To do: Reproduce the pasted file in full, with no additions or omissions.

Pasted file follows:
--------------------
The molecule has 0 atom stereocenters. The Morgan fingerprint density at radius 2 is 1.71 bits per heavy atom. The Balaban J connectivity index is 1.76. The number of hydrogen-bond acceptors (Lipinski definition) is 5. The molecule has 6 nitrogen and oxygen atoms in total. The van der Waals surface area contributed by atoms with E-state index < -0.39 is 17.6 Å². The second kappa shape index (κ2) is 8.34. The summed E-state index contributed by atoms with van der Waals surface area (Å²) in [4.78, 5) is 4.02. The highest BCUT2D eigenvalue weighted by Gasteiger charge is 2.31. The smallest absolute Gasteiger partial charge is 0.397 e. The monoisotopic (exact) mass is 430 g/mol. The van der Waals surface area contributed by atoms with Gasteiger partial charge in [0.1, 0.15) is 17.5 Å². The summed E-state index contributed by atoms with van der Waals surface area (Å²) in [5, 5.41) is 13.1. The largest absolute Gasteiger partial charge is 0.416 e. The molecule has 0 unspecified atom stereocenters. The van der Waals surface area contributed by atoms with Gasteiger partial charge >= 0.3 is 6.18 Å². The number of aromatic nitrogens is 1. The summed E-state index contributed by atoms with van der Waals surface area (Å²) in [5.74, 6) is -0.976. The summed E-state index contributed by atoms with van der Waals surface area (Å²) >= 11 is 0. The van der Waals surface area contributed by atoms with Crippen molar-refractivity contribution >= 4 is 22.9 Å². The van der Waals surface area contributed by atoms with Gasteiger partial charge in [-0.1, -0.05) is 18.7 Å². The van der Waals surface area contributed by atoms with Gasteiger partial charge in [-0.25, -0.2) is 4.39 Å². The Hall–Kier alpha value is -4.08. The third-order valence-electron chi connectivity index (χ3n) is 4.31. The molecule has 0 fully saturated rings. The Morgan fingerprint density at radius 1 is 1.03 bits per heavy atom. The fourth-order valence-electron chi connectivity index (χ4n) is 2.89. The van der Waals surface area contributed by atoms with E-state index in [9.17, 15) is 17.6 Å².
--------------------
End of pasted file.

The molecule has 0 atom stereocenters. The Morgan fingerprint density at radius 2 is 1.71 bits per heavy atom. The Balaban J connectivity index is 1.76. The number of hydrogen-bond acceptors (Lipinski definition) is 5. The molecule has 6 nitrogen and oxygen atoms in total. The van der Waals surface area contributed by atoms with E-state index < -0.39 is 17.6 Å². The second kappa shape index (κ2) is 8.34. The summed E-state index contributed by atoms with van der Waals surface area (Å²) in [4.78, 5) is 4.02. The highest BCUT2D eigenvalue weighted by Gasteiger charge is 2.31. The smallest absolute Gasteiger partial charge is 0.397 e. The monoisotopic (exact) mass is 430 g/mol. The van der Waals surface area contributed by atoms with Gasteiger partial charge in [0.1, 0.15) is 17.5 Å². The summed E-state index contributed by atoms with van der Waals surface area (Å²) in [5, 5.41) is 13.1. The largest absolute Gasteiger partial charge is 0.416 e. The molecule has 0 unspecified atom stereocenters. The van der Waals surface area contributed by atoms with Gasteiger partial charge >= 0.3 is 6.18 Å². The number of aromatic nitrogens is 1. The summed E-state index contributed by atoms with van der Waals surface area (Å²) in [5.74, 6) is -0.976. The summed E-state index contributed by atoms with van der Waals surface area (Å²) >= 11 is 0. The van der Waals surface area contributed by atoms with Crippen molar-refractivity contribution >= 4 is 22.9 Å². The van der Waals surface area contributed by atoms with Gasteiger partial charge in [-0.1, -0.05) is 18.7 Å². The van der Waals surface area contributed by atoms with Gasteiger partial charge in [-0.25, -0.2) is 4.39 Å². The Hall–Kier alpha value is -4.08. The third-order valence-electron chi connectivity index (χ3n) is 4.31. The molecule has 0 fully saturated rings. The Morgan fingerprint density at radius 1 is 1.03 bits per heavy atom. The fourth-order valence-electron chi connectivity index (χ4n) is 2.89. The van der Waals surface area contributed by atoms with E-state index in [9.17, 15) is 17.6 Å².